It does, but you can/should assume they got it right :slight_smile:. It uses std::sync::Once internally, IIRC.

Note that an abstraction that uses unsafe internally is not problematic in and of itself. Otherwise, you wouldn’t even be able to use the std library.

What is unacceptable is exposing an interface which pretends to be safe, but can break type/memory/thread-safety if used in the wrong way. Or, in more advanced usage scenarios, exposing an unsafe interface without documenting under which assumptions this interface is safe.

Unsafe in code means “Dear compiler, please let me do some things which are potentially memory/type/thread-unsafe”, whereas unsafe in interfaces means “Dear user, this interface is only safe if specific precautions are taken when using it, please be careful with that contract”.

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I would say this is actually a good thing. By having to explicitly pass in the information you need it’s very easy to see which parts of an application depend on what. It also tends to make testing and maintaining things a lot easier in the long run (e.g. with dependency injection and all that).

I’ve spent quite a long time writing Rust code and then when I started working on a C# application at work I found that having globals is a great way to accidentally make a tightly coupled ball of spaghetti.

I originally started programming using Python and when I saw Rust forcing you to stop using globals my reaction was quite similar. My advice would be to give it a try and see how your application works out by populating your Config struct in main() then passing references to the bits of code which need it.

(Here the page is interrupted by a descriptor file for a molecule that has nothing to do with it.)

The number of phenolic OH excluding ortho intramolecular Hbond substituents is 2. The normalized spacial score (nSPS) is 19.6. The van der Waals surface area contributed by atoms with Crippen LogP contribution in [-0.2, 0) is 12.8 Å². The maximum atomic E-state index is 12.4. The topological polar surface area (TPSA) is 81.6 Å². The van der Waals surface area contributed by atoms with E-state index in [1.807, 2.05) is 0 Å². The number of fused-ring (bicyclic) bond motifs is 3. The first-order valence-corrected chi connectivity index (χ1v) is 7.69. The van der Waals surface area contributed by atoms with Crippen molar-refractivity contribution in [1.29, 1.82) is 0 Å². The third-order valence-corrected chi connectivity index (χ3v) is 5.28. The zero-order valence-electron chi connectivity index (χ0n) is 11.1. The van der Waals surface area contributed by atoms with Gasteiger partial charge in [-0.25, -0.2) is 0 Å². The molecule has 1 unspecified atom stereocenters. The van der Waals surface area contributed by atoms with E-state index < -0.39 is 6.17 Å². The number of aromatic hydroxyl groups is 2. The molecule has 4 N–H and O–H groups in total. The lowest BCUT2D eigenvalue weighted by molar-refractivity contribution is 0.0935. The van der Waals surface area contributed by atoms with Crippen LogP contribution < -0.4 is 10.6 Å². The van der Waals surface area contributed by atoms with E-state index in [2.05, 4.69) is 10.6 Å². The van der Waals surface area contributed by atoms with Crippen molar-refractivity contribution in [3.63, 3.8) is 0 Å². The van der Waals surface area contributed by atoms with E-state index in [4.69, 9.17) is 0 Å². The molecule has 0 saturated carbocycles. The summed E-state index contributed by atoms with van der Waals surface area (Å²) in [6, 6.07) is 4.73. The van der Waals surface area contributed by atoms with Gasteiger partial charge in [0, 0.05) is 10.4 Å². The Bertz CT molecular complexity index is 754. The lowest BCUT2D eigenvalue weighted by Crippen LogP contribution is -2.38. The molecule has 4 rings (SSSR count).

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While it’s valuable and important to understand why Rust makes globals a PITA, it’s also important to acknowledge that sometimes they’re useful, particularly when the application is small/immature. That’s partly the reason crates like lazy_static exist in the first place. Once the application reaches a certain size, it’s possible to refactor away from the global if it becomes a problem.

So we should be pragmatic, rather than dogmatic :slight_smile:.


It’s important to note that if all you need is a single Boolean, lazy static is overkill. Use an atomic Boolean!


In some ways, yes. But AtomicBool has different semantics - code can toggle it as many times as it wants, whereas lazy_static is an init-once semantic.

In my case the single bool was the minimal example. In my real cmdline app I (currently) have 9 options.

8 of them I could easily pass around as they were used only in 1 or 2 functions. The 9th was the beast which I really need in many places as that option --no-colors tells the application to not use colored crate when issuing messages.

A command line app with many options is the only situation where till now I sometimes felt a need to use the config struct globally.

Ah, that’s fair.